(Timing markets has never been in my golden gut; anticipating technology relevance is. Watches and body cameras, for example, will never be mainstream, nor will drones or curved TVs. Ping me and I'll explain why. Or do this cosmo quiz to make your own prediction for consumer technology.)
As reported (and powerfully visualized by CB Insights), Unicorns are crowding the market. Look at the density of Unicorn logos starting in February 2014, three short years ago. It's astounding. Why this proliferation? Why now? Why so dramatic?
I believe three things have created and propped up the Unicorn valuations of tech startups:
If you're an investor, there's no place better to put your cash. The returns on real assets are small. The returns on exuberance (like big fancy new houses) can be large. So investors have lots of cash to place bets on startups that might just pop.)
The recent election, with a hoped-for impact of deregulation and infrastructure spending, left the market energized about the potential for growth. The market's up. So the potential for healthy exits and IPOs (even ones without a clear revenue growth model such as Snap's) is up.
We followed a rigorous, academic approach that started with the premise that improving CX drives customer loyalty. Using our Customer Experience Index (CX Index™) survey questions about customers’ loyalty to and spending with a particular brand and combining them with industry-level numerical assumptions, we answered the following question: How likely is a customer to stay with your brand, or spend more, or recommend you to others — and what would that be worth to your organization in dollars and cents?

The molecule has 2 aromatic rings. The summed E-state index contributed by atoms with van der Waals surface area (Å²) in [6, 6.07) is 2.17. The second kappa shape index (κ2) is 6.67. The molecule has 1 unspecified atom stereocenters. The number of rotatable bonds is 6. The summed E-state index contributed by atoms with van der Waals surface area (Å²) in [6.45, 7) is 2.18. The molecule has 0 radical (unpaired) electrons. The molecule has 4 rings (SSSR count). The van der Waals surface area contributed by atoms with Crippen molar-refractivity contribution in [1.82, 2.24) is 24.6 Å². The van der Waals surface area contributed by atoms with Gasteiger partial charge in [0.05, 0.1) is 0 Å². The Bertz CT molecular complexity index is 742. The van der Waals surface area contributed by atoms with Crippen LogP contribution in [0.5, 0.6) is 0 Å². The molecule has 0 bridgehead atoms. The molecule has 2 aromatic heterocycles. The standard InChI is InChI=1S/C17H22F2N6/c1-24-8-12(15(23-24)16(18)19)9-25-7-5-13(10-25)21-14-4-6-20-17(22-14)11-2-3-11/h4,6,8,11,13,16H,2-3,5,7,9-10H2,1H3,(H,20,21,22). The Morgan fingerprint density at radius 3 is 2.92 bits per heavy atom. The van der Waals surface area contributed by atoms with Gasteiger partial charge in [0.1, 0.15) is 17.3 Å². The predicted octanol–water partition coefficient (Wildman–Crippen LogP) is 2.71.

For each customer, we calculated a loyalty-based revenue potential and a CX Index score. Calculating these numbers at the individual level allows us to track the relationship between CX and revenue throughout the entire range of CX Index scores and develop models to describe the nuances of how CX drives revenue in a particular industry. With these models, we can predict the revenue associated with a brand’s CX improving — or even deteriorating.
We tested several models to find the “shape” that best describes the data. We found that the relationship between CX and revenue potential tends to follow three main shapes:
Linear. CX and revenue move in lockstep. Whether you improve a poor experience, a mediocre experience, or a good experience, the impact on revenue will be the same.